As an award-winning organization with an innovative approach to promotion, visitor management and tourism development, Amsterdam Marketing is considered among the world’s leading city marketers. The city was among the first European destinations to sign a unique partnership agreement on home sharing and tourist tax with Airbnb. The organization is also known for its consistent commitment to the socialgenic branding campaign of “I amsterdam”, its collaboration with visitors, residents and business stakeholders, and for its approach to building content and community through storytelling.
As part of our Leading Thinkers series (featuring the insights of those who participated in discussions at Destination Think! Forum 2016), we contacted Eduard Pieter Oud, Chief Operating Officer at Amsterdam Marketing, to discuss managing sustainable tourism growth, dealing with the challenges of success and why collaboration is essential.
Destination Think!: Some recent reports point to an increase in tourism to Amsterdam in the last few years and concerns that go along with it. Can you describe Amsterdam’s recent tourism growth and how this has affected the city?
Eduard Pieter Oud: Since 2011, we have seen a growth in the number of visitors of 15%, and the United Nations World Tourism Organization (UNWTO) expects that there will be further growth of worldwide tourism. What we see in Amsterdam is that the number of days of visits grew even higher, with a 94% increase. Specifically, Dutch day visitors come to the city more often, while Dutch and foreign overnight visitors are staying longer. The city has difficulties in absorbing these visitors, because the centre is compact and the most important sights reside mostly in the historical centre. There are spots that sometimes get too crowded with visitors, which has had the effect that the diversity of shops change and become more touristic. On the other hand, the economic impact is huge. In the last couple of years, the turnover of the visitors industry doubled and the number of full-time employees serving visitors grew 85%.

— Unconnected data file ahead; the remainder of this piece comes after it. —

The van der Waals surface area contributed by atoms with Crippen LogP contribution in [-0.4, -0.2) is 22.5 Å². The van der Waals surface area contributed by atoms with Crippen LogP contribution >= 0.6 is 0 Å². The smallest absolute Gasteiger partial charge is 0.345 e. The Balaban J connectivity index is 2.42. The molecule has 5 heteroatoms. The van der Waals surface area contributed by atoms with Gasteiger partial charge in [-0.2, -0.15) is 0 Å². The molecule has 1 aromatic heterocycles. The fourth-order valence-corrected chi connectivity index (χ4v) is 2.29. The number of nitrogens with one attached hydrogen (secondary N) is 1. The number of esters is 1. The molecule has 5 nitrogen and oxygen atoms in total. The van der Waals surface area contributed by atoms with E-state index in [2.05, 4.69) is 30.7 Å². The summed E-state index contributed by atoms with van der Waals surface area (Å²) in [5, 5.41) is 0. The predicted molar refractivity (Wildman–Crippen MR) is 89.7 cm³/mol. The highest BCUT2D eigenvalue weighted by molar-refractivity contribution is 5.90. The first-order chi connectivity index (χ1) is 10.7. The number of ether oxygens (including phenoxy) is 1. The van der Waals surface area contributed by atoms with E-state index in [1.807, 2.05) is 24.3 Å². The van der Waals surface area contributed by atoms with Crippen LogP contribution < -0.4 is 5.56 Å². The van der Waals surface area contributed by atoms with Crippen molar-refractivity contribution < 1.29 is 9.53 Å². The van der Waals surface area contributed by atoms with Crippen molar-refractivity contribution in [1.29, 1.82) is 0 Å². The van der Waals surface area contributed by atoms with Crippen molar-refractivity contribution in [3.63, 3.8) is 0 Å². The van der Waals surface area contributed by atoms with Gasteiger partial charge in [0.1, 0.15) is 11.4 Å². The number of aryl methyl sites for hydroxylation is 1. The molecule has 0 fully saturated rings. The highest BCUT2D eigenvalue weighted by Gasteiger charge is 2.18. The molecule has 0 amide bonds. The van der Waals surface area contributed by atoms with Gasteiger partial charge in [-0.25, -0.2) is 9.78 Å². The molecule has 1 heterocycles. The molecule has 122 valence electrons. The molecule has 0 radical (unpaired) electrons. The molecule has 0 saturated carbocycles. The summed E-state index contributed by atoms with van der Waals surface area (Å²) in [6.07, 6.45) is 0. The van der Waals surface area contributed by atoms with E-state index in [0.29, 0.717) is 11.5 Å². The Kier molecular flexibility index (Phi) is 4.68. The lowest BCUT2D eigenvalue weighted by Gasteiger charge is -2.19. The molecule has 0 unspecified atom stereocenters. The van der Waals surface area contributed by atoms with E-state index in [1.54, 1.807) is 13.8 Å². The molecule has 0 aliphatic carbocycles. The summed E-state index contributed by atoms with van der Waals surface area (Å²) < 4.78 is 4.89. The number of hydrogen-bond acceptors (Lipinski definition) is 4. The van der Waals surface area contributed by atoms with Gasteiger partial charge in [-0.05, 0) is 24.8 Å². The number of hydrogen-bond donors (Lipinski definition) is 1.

Since the successful increase in visitation numbers, some have expressed concerns (voiced in the Dutch newspaper Het Parool, for example) around managing the volume of tourists in Amsterdam. What are some of the main challenges this growth brings with it?
Amsterdam Marketing is a city marketing organization that works for residents, visitors and businesses, and in our opinion, a city can only be successful if there is a balance between living, working and visiting among the city’s diverse offerings. One of the biggest challenges for us is the way we approach public spaces. For example: what to do with all kinds of modes of transportation in the centre (like touring cars, Segways, beer bicycles, etc.)? Or roads for cars, cyclists or pedestrians? Or making choices and dealing with the growth of hotel rooms and Airbnb? That is up to the city administration. Having enough diversity in terms of shops is also a challenge, because few Amsterdammers shop for their daily stuff in their own city any more, so entrepreneurs are now making new choices about what to sell. These kinds of problems all have to do with permits and law, so that is for the municipality, not the marketers. Plus, trouble in the city – including drunk visitors – cannot be solved by marketing.
As visitation increases, how does Amsterdam Marketing seek to manage the destination in ways that will be sustainable for the city and its residents?
As marketers, we are creating a new destination Amsterdam. Our metropolitan area is now the new destination, and 25% of visitors now visit the regions that lie outside of our city. They stay longer and the number of repeat visitors is growing. We’re trying to change the reputation of Amsterdam into a city with windmills, flowers, and a beach within reach. Getting out of the city centre can offer a unique addition to a city visit, and if other experiences are easy reachable by public transport, foreign visitors will go there. Dutch people want to visit their capital, but even here, we’re trying to spread them to the outlying Amsterdam neighbourhoods.